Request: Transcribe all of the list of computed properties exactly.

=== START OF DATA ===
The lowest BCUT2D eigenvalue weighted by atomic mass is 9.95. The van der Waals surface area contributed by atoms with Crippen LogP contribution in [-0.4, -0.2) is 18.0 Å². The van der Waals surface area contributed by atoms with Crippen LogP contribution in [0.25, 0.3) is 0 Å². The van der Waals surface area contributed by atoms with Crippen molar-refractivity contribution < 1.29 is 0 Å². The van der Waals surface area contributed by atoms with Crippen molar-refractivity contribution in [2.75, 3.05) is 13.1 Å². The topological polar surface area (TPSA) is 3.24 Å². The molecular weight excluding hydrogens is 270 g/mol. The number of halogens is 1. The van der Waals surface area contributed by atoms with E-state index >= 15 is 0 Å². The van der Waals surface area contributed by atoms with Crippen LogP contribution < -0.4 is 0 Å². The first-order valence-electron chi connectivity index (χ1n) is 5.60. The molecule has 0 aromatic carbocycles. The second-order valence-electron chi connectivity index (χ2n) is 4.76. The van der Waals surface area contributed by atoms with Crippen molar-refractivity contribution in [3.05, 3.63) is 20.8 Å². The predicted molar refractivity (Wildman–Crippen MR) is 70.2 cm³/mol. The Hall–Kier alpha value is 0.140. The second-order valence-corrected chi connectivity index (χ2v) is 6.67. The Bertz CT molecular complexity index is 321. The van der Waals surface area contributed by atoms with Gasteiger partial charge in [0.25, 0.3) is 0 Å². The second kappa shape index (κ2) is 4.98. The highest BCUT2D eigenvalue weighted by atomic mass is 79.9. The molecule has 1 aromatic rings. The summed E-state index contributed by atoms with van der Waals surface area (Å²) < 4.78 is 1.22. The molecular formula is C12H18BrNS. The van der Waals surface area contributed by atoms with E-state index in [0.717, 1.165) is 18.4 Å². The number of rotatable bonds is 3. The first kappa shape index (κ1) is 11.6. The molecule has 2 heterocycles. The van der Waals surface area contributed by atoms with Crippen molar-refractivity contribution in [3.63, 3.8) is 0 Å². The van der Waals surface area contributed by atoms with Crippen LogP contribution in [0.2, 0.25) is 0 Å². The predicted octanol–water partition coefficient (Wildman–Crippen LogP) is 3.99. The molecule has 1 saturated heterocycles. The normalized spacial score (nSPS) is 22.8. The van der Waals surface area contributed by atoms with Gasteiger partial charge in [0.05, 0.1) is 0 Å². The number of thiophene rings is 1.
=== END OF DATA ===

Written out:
The lowest BCUT2D eigenvalue weighted by atomic mass is 9.95. The van der Waals surface area contributed by atoms with Crippen LogP contribution in [-0.4, -0.2) is 18.0 Å². The van der Waals surface area contributed by atoms with Crippen LogP contribution in [0.25, 0.3) is 0 Å². The van der Waals surface area contributed by atoms with Crippen molar-refractivity contribution < 1.29 is 0 Å². The van der Waals surface area contributed by atoms with Crippen molar-refractivity contribution in [2.75, 3.05) is 13.1 Å². The topological polar surface area (TPSA) is 3.24 Å². The molecular weight excluding hydrogens is 270 g/mol. The number of halogens is 1. The van der Waals surface area contributed by atoms with E-state index >= 15 is 0 Å². The van der Waals surface area contributed by atoms with Crippen LogP contribution < -0.4 is 0 Å². The first-order valence-electron chi connectivity index (χ1n) is 5.60. The molecule has 0 aromatic carbocycles. The second-order valence-electron chi connectivity index (χ2n) is 4.76. The van der Waals surface area contributed by atoms with Crippen molar-refractivity contribution in [3.05, 3.63) is 20.8 Å². The predicted molar refractivity (Wildman–Crippen MR) is 70.2 cm³/mol. The Hall–Kier alpha value is 0.140. The second-order valence-corrected chi connectivity index (χ2v) is 6.67. The Bertz CT molecular complexity index is 321. The van der Waals surface area contributed by atoms with Gasteiger partial charge in [0.25, 0.3) is 0 Å². The second kappa shape index (κ2) is 4.98. The highest BCUT2D eigenvalue weighted by atomic mass is 79.9. The molecule has 1 aromatic rings. The summed E-state index contributed by atoms with van der Waals surface area (Å²) < 4.78 is 1.22. The molecular formula is C12H18BrNS. The van der Waals surface area contributed by atoms with E-state index in [0.717, 1.165) is 18.4 Å². The number of rotatable bonds is 3. The first kappa shape index (κ1) is 11.6. The molecule has 2 heterocycles. The van der Waals surface area contributed by atoms with Crippen molar-refractivity contribution in [3.63, 3.8) is 0 Å². The van der Waals surface area contributed by atoms with Crippen LogP contribution in [0.2, 0.25) is 0 Å². The predicted octanol–water partition coefficient (Wildman–Crippen LogP) is 3.99. The molecule has 1 saturated heterocycles. The normalized spacial score (nSPS) is 22.8. The van der Waals surface area contributed by atoms with Gasteiger partial charge in [0.05, 0.1) is 0 Å². The number of thiophene rings is 1.